I have watched movies about the destruction of the world, zombie attacks, shrinking children, hobbits, hit men, time travel and people switching bodies. But by far the most fictional part of any movie is a scene that shows all of the children sitting together around the kitchen table in the morning, smiling, and the mom is serving up breakfast, smiling.
While next year might be a little easier, right now feels like I'm suffering from a revolving door syndrome because I have three school-age kids getting up at three different times. Most mornings it seems that my primary function is to be a combination of back-up alarm clock and Julie the Cruise Director. Once each person has joined the land of the upright, is actually conscious and muttering understandable words, I then make sure that they eat something for breakfast that won't cause a stomach ache, mid-morning sugar crash or be too filling/not filling enough before they head out the door on time with their teeth brushed, without forgetting anything and hopefully not wearing a non-sucky outfit.
Occasionally things go off without a hitch, but most of the time there's at least a little bit of chaos. Sometimes Zach has to get up earlier than normal so he has to reset his alarm clock, and in the process manages to change the time from a.m. to p.m. There have been several times when Charlie's alarm goes off but the volume is so low that it doesn't actually wake him up. Moments like these don't say "Hey look at me mom, I'm an independent person and even though I can't remember to turn lights off, at least I can get up at a designated time all by myself." They say "Hey, I'm kind of a moron, and even though I can remember what each button does on an Xbox controller, I can't figure out how to use three buttons and a volume knob on a simple $9.99 clock radio."
Fortunately, Zoe wakes up around 8:00 without the need for an alarm. This might be due to the fact that when she was younger we put a clock radio in her room and told her "Don't even think about putting a foot on the floor and getting out of this bed until you see an 8 on that clock." At least once-a-week, though, she lays buried under her down comforter like a 16-year-old and shows no desire to be awake. This is when I have to chant "Zoe get up. Zoe get up. Zoe you have to get up. Zoe you have to go to school. Zoe you're going to be late." The strangest thing is that "I'll just call the teacher and tell her 'Zoe won't be at school today because she wouldn't get out of bed.'" is the threat that always manages to get her up. Once she's finally awake, I switch my chanting to "Zoe eat your breakfast. Zoe eat your breakfast. Zoe you need to eat your breakfast or you're going to be late."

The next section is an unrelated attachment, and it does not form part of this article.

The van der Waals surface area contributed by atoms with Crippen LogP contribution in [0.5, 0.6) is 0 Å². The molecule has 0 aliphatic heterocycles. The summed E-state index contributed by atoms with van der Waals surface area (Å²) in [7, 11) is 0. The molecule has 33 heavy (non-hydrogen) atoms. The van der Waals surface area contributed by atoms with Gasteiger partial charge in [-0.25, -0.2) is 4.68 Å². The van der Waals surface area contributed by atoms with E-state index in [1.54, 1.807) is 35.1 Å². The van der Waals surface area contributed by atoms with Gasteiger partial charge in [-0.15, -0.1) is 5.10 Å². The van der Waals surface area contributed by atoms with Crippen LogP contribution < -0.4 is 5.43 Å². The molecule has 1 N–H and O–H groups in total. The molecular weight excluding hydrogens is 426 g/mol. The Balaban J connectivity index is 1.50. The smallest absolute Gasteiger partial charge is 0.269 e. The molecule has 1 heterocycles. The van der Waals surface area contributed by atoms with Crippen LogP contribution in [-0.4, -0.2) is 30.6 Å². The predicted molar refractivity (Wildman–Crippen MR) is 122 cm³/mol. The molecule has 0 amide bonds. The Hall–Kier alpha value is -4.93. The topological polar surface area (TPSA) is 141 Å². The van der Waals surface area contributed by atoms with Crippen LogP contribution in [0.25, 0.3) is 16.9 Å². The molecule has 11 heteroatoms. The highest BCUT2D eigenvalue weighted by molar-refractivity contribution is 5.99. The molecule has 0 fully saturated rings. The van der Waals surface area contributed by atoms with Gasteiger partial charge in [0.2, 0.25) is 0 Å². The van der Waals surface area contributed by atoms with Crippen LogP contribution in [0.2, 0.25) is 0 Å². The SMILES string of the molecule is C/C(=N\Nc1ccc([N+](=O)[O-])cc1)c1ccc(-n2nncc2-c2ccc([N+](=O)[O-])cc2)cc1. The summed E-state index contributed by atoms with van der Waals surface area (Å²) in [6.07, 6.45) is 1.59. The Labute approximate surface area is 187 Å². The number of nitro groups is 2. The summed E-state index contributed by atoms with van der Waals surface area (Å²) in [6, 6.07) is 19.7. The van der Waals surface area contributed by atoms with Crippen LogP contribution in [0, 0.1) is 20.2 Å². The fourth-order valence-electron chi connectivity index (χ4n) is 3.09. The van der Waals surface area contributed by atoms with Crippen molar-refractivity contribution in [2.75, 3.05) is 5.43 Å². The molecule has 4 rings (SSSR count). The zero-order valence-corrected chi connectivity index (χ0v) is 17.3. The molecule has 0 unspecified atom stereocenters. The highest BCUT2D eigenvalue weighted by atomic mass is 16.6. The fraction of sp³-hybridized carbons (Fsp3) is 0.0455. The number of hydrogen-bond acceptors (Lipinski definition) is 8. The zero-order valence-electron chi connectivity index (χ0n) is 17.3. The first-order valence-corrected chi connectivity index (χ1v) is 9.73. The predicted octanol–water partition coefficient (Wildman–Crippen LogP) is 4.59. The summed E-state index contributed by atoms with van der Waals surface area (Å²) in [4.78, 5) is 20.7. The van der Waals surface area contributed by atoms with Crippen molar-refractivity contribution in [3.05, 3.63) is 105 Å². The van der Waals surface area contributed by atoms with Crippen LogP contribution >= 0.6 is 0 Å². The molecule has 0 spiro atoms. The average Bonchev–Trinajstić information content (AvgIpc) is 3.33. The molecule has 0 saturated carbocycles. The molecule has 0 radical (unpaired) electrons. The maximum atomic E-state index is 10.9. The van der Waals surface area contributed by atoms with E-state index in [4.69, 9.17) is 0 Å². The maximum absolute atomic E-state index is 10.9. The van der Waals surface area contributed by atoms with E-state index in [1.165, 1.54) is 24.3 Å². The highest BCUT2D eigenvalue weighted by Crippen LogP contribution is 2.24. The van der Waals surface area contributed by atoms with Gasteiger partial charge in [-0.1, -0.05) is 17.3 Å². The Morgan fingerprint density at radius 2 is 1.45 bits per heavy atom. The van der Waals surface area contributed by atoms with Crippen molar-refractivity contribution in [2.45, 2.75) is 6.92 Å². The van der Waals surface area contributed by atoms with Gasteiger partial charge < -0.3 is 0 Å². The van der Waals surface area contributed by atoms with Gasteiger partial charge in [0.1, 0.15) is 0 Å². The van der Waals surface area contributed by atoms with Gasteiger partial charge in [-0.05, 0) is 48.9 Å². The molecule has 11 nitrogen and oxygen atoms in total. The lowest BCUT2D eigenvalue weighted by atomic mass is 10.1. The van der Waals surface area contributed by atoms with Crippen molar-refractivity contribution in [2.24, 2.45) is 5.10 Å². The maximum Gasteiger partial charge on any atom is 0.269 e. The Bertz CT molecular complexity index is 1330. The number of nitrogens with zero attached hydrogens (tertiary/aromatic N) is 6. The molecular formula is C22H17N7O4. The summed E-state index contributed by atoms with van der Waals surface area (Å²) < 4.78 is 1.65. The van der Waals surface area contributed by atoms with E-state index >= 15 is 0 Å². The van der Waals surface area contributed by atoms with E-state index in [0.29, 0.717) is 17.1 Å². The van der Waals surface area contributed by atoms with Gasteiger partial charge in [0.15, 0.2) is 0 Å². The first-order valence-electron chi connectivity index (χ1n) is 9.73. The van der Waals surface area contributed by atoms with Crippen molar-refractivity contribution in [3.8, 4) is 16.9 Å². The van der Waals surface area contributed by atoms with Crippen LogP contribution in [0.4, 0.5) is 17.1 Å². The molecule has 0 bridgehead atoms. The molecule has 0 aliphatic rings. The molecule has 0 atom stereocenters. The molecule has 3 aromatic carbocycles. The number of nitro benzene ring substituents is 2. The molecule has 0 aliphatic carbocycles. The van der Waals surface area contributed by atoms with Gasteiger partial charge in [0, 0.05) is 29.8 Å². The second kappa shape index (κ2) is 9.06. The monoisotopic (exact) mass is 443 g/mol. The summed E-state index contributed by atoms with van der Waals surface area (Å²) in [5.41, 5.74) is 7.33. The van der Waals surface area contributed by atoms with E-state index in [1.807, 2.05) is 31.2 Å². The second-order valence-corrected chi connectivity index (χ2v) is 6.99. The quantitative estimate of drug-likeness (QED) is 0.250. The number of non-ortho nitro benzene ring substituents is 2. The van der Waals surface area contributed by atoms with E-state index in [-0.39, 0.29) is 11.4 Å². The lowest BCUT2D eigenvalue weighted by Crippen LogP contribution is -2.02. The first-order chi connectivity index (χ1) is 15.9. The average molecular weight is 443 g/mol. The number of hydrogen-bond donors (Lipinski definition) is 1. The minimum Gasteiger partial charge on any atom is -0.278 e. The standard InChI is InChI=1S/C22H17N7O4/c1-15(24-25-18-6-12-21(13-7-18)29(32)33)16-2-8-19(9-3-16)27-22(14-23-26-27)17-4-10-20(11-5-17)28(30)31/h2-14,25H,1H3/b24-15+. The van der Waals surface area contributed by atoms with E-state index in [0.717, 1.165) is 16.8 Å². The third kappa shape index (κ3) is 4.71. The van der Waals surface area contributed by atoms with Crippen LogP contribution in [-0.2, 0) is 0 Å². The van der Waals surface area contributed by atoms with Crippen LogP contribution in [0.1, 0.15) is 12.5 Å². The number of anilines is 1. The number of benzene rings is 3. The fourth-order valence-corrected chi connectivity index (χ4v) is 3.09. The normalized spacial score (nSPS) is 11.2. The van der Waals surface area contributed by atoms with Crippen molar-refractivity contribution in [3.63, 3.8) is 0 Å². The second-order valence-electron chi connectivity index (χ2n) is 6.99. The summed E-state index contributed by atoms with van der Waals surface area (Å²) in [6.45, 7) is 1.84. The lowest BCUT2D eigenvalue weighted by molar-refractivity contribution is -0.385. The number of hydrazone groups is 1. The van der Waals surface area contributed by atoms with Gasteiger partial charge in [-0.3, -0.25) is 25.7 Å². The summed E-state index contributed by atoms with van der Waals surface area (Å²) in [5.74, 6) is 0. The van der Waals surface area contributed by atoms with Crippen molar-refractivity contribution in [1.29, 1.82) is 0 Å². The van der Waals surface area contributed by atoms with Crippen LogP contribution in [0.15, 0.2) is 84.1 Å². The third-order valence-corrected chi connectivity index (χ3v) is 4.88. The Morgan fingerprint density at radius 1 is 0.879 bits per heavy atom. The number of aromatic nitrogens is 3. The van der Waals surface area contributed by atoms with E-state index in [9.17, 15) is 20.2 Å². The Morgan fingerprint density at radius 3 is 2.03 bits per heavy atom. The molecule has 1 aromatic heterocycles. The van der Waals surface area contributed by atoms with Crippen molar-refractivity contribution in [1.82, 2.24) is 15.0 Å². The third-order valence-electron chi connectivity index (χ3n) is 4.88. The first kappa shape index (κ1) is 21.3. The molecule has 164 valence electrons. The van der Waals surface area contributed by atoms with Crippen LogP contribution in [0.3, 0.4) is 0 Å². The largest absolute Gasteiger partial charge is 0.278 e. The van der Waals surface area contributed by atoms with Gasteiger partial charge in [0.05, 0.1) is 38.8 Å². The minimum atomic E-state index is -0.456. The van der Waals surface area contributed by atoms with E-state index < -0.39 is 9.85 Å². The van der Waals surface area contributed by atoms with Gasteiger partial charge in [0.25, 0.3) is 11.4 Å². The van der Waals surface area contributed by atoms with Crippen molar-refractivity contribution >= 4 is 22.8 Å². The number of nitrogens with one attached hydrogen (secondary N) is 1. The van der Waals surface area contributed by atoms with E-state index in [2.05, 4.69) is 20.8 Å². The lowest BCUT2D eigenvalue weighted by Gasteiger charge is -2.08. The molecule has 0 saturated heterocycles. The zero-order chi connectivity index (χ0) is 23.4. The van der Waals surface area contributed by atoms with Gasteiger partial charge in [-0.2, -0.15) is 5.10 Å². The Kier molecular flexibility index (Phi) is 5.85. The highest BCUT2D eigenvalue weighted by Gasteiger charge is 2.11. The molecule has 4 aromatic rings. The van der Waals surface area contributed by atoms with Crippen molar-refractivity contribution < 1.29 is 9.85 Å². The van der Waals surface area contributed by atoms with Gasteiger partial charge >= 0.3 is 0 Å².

And don't even get me started on how daylight savings has fucked things up.
I realize that I am extremely lucky in that I only have to make sure that three people are up, fed, clothed and out the door on time. I have resigned myself to the fact that unless I have a morning appointment to get to or would like to run errands in something other than a baseball hat and yoga pants, my being showered and presentable is not a priority before 9 a.m. How people that work full-time and also have to get kids to daycare or school without morning breath and in something other than pajamas five-days-a-week pull it off is, to say the least, impressive.
Our spring break is a little over a week away and I am really looking forward to having a week of relaxing mornings to maybe sleep in a little bit, let the kids eat cold cereal straight from the box and sit around in their pajamas. After all, it's not just a week off from school and homework: it's a week off from violin, piano and club tennis.
And then I found out that during spring break Zach has high school tennis practices two times a day, every day, with the first one starting at 8 a.m. DAMMIT!